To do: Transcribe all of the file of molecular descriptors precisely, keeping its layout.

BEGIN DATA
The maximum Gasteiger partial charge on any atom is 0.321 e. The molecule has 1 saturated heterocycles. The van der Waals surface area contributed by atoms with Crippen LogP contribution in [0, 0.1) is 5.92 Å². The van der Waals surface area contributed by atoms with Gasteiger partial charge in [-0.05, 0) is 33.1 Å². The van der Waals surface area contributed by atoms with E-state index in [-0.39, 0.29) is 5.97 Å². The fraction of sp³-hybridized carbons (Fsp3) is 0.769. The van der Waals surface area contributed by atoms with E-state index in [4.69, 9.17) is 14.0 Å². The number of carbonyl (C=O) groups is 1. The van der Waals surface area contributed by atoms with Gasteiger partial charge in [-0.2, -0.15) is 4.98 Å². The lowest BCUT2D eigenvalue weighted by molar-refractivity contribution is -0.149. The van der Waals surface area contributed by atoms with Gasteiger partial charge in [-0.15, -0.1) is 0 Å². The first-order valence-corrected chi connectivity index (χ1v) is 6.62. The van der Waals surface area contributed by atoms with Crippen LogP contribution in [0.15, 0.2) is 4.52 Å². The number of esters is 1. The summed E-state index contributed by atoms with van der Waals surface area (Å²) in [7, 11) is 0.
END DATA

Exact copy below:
The maximum Gasteiger partial charge on any atom is 0.321 e. The molecule has 1 saturated heterocycles. The van der Waals surface area contributed by atoms with Crippen LogP contribution in [0, 0.1) is 5.92 Å². The van der Waals surface area contributed by atoms with Gasteiger partial charge in [-0.05, 0) is 33.1 Å². The van der Waals surface area contributed by atoms with E-state index in [-0.39, 0.29) is 5.97 Å². The fraction of sp³-hybridized carbons (Fsp3) is 0.769. The van der Waals surface area contributed by atoms with E-state index in [4.69, 9.17) is 14.0 Å². The number of carbonyl (C=O) groups is 1. The van der Waals surface area contributed by atoms with Gasteiger partial charge in [-0.2, -0.15) is 4.98 Å². The lowest BCUT2D eigenvalue weighted by molar-refractivity contribution is -0.149. The van der Waals surface area contributed by atoms with Gasteiger partial charge in [-0.15, -0.1) is 0 Å². The first-order valence-corrected chi connectivity index (χ1v) is 6.62. The van der Waals surface area contributed by atoms with Crippen LogP contribution in [0.15, 0.2) is 4.52 Å². The number of esters is 1. The summed E-state index contributed by atoms with van der Waals surface area (Å²) in [7, 11) is 0.